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Pension law: Many changes, mostly positive
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Jury's still out on defined benefits
So will this new law strengthen or weaken pensions?

"We don't know whether it'll make benefits more secure or hasten the demise of defined-benefit plans," Alicia Munnell of Boston College's Center for Retirement Research told The Wall Street Journal recently.

Attorney Davis, of Reish Luftman Reicher & Cohen, has a more sanguine outlook. "I don't think the increased funding requirements are going to push that many more companies to stop offering defined-benefit plans," she says. However, the new legislation will afford legal protections to employers that convert their plans to cash-balance or other types of hybrid plans, she says.

For younger workers, that could be a good thing, but not so for older ones. Even though they generally get ripped off from such a conversion, older workers won't be able to fight these decisions on the grounds of age discrimination. Or if they do fight, they likely won't win. Witness the class-action suit that's been dragging on for years, filed by IBM workers and retirees. A recent appellate court decision found in favor of IBM. The court agreed that the older workers were "worse off under a cash-balance approach," but determined that the terms of the plan were nevertheless "age-neutral."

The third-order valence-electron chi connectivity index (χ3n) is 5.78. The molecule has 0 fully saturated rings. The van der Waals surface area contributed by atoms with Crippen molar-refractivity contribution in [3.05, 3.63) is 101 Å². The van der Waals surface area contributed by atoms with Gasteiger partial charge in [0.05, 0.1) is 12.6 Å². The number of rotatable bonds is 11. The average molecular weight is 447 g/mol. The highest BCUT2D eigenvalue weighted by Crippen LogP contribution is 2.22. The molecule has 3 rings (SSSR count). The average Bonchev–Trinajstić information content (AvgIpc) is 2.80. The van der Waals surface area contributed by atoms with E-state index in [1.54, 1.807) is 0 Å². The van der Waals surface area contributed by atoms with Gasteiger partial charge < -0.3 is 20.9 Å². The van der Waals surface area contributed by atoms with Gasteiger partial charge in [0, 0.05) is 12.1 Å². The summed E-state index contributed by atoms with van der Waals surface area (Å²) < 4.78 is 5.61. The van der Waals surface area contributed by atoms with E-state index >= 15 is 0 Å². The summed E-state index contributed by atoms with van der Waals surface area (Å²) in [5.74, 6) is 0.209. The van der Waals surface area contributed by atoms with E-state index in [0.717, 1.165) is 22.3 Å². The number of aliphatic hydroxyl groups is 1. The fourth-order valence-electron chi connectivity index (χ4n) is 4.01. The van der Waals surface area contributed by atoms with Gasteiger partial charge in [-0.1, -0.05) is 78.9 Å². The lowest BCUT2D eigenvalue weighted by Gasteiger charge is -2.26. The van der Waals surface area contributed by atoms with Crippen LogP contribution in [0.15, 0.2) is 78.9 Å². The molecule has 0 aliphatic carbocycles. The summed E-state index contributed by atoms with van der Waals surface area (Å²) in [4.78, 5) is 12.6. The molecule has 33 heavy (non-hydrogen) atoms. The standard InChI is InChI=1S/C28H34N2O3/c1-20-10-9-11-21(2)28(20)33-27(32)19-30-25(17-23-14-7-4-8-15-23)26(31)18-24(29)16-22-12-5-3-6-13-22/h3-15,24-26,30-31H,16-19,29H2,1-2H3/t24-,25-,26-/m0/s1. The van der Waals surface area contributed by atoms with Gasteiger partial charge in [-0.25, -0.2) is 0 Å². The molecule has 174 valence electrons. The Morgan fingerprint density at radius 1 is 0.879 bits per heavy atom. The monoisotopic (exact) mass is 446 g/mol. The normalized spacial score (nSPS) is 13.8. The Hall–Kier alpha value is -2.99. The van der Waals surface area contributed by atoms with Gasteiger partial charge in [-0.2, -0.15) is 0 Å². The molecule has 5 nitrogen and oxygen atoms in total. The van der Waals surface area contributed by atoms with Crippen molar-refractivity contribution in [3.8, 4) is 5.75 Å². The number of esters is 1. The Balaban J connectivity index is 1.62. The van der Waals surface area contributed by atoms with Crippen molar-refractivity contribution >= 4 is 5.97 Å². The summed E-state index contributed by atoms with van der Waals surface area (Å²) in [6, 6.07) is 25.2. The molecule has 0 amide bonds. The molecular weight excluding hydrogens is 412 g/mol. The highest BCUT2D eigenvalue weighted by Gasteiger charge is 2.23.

Fine too low to slow the trend?
Companies that terminate their plans will have to pay the PBGC a fee of $1,250 per plan participant, and this penalty is supposed to deter them from seeking rescue. But that seems like a small price to pay to get out of the long-term obligation of paying workers retirement benefits for life, especially if there are inadequate funds with which to do this.

The stiffer funding requirements, combined with accounting rules that force companies to put their pension surplus or deficit on their balance sheets, will effectively prevent companies from offering new defined-benefit plans, Robert Pozen, chairman of MFS Investment Management, predicted in a recent commentary. "And the existing ones will be gradually phased out, frozen or converted into cash-balance plans."

At least there's some consolation for workers whose defined-benefit plans are troubled: The top executives of those firms will also suffer. "The act restricts the funding of (nonqualified deferred compensation) plans for the top five executive officers if the defined-benefit plan is considered to be at risk, the employer is in bankruptcy, or six months before or after the termination of an underfunded defined-benefit plan," says Davis.

Don't worry. These guys are smart and will find a way around this provision. But the bottom line is, if you're lucky enough to work for a company that offers a defined-benefit plan, there's a very good chance that by the time you retire, you'll end up with less than you expect. Just ask a Delta pilot.'s corrections policy -- Updated: Aug. 17, 2006
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